Monday, December 5, 2011

Red Uke, Red Shoes, Red Benz

He walked in like it was still 1929.  Being a visual person, I was immediately intrigued by his presence.  He was aged, of small stature and wearing a jacket with a fur collar, the length of which extended approximately ten inches from the ground. What really struck me were the red shoes he was wearing!  Awesome!  Pure sheer awesomeness!  I love it!  I'm all over it!  I think he was 97-years-old and man could he play ukulele!! 

As the days pass by, I miss him more.  It's strange.  When someone is 104-years-old you expect that their days will come to an end and yet I am left with the feeling that he left too soon.  Suddenly, I find myself wanting to hold on to everything....pieces of paper with music notations written quickly across a hand drawn staff...whole musical scores he wrote out for me off the top of his head!  I suddenly want to take them out of my music book and study them and then frame them...protect them.  

Saturday, July 30, 2011

Hanai - "I will give you a child"

I am looking at my small son, Kawaikapuomaui, as I contemplate giving him away.  My throat tightens and I drop my head downward to feel his soft hair on my face.  My arms en-wrap him like a beloved Tapa and I do not want to let him go.......

In the history of my culture there exist the practice of giving a child to another family. Heartless? Cold? Perhaps to some it could seem that way.  In fact, I know to some, it is that way. For, I have an Uncle who was Hanai'd away to a family with the last name Kanai.  Once I made a joke and called him Hanai Kanai!  I thought it was very funny until my sister, Kekula, quickly corrected me, saying, "He is very hurt that he was given away."  It was sad on several levels. (1) He lived his whole life feeling like he was not wanted. (2) Tutu's gesture was misunderstood. (3) This was a testament to the fact that our culture in the truest sense was lost.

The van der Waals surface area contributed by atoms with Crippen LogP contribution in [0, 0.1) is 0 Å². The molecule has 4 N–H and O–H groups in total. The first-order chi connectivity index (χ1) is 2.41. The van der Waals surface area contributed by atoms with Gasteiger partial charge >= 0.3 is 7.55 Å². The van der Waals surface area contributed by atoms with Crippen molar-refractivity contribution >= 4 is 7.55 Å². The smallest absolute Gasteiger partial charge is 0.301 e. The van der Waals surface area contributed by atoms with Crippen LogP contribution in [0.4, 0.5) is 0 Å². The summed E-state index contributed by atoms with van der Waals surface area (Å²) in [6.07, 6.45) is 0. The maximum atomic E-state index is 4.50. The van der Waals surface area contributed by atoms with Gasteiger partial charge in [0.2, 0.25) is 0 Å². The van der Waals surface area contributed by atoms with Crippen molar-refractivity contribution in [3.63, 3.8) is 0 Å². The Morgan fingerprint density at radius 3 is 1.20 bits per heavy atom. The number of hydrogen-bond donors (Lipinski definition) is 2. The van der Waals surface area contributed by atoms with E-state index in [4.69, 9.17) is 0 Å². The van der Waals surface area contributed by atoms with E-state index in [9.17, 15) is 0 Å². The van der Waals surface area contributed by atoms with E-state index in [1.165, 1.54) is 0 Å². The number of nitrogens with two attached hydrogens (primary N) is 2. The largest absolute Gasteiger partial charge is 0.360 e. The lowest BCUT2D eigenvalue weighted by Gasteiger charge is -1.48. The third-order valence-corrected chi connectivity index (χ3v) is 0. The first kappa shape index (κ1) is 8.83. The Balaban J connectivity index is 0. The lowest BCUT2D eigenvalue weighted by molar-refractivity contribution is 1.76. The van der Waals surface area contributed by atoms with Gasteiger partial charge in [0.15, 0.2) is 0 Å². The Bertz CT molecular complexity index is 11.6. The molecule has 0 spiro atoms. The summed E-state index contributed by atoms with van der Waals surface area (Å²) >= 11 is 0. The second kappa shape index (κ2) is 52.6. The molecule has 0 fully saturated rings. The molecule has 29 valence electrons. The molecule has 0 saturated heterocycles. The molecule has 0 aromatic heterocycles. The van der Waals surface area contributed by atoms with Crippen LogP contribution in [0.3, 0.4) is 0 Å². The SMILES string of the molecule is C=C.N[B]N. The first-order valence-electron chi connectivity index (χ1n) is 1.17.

The Hawaiian tradition of hanai'ing a child away was a beautiful way of sharing and connecting, which is, in my opinion, one of the greatest expression of love that a family could show.  It is a difficult thing to be in love and to not be able to produce a baby to solidify that union with a little life made of each other.  Heartbreaking? Yes.  In times past, this situation would have presented an opportunity for a family, (husband and wife), to fill the heal the emptiness... I imagine, the love that a hanai'd baby would receive from his adoptive parents and the bond that would exist between the two families... 

Within the Hawaiian community, outside the immediate family, the most potent expression of Aloha was to say..."I will give you a child."  

I feel his breath on my face and contemplate giving him throat tightens....and you might wonder, "Would she do it?" and I say to you....yes.  Not Kawaikapuomaui, 'Hele or Hana...but yes...I would. 

For Kekula....

Wednesday, July 27, 2011


Who is she?  My playmate?  My Toy?   Yes...definitely...yes!
But there is more you know...Her name in the Arabic tongue means 
Here is the truth...(spoken in a whisper)...She saves me.
I am always falling. 
...Falling off rocks...falling on my knees...falling from life
And I am always losing. 
...Losing my man...losing my soul...losing my way
And she is always there...always 
Who is she?  My Soul-mate?  My Joy?   Yes... definitely...yes! 
But there is more you know...Her name in our native tongue means


Cool waters fall....into a pool of 
Molten Black Stone. Sensual scents 
linger in the air~ Awapuhi, Soil,...
Ancient History~they surround us
to become an intangible lei 
Kawaiola falls on me and embraces me 
I lie in this pool of compassion
Here are the sweet waters of life 
Answer me O' Kawaiola